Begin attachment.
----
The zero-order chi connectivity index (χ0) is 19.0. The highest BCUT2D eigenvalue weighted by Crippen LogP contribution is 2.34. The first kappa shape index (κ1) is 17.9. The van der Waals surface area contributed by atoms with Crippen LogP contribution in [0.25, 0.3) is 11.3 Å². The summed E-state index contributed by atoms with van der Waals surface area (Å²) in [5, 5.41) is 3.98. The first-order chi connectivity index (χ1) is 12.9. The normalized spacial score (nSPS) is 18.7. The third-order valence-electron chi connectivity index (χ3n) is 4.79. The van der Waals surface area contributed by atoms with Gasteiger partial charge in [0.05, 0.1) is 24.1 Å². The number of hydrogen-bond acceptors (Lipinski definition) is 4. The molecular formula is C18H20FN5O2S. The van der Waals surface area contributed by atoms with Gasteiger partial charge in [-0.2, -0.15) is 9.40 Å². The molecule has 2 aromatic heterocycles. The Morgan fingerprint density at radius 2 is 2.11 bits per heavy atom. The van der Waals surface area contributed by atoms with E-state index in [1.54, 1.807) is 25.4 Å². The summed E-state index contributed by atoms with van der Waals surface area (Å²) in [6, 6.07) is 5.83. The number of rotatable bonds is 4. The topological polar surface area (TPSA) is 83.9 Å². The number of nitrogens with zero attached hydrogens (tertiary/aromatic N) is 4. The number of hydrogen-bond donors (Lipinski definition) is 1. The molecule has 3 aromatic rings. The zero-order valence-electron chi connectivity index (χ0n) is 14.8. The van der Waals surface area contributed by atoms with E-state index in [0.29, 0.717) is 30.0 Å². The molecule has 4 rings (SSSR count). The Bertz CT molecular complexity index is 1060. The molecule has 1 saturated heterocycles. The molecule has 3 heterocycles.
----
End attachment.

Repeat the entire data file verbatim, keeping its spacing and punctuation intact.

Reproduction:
The zero-order chi connectivity index (χ0) is 19.0. The highest BCUT2D eigenvalue weighted by Crippen LogP contribution is 2.34. The first kappa shape index (κ1) is 17.9. The van der Waals surface area contributed by atoms with Crippen LogP contribution in [0.25, 0.3) is 11.3 Å². The summed E-state index contributed by atoms with van der Waals surface area (Å²) in [5, 5.41) is 3.98. The first-order chi connectivity index (χ1) is 12.9. The normalized spacial score (nSPS) is 18.7. The third-order valence-electron chi connectivity index (χ3n) is 4.79. The van der Waals surface area contributed by atoms with Gasteiger partial charge in [0.05, 0.1) is 24.1 Å². The number of hydrogen-bond acceptors (Lipinski definition) is 4. The molecular formula is C18H20FN5O2S. The van der Waals surface area contributed by atoms with Gasteiger partial charge in [-0.2, -0.15) is 9.40 Å². The molecule has 2 aromatic heterocycles. The Morgan fingerprint density at radius 2 is 2.11 bits per heavy atom. The van der Waals surface area contributed by atoms with E-state index in [1.54, 1.807) is 25.4 Å². The summed E-state index contributed by atoms with van der Waals surface area (Å²) in [6, 6.07) is 5.83. The number of rotatable bonds is 4. The topological polar surface area (TPSA) is 83.9 Å². The number of nitrogens with zero attached hydrogens (tertiary/aromatic N) is 4. The number of hydrogen-bond donors (Lipinski definition) is 1. The molecule has 3 aromatic rings. The zero-order valence-electron chi connectivity index (χ0n) is 14.8. The van der Waals surface area contributed by atoms with E-state index in [0.29, 0.717) is 30.0 Å². The molecule has 4 rings (SSSR count). The Bertz CT molecular complexity index is 1060. The molecule has 1 saturated heterocycles. The molecule has 3 heterocycles.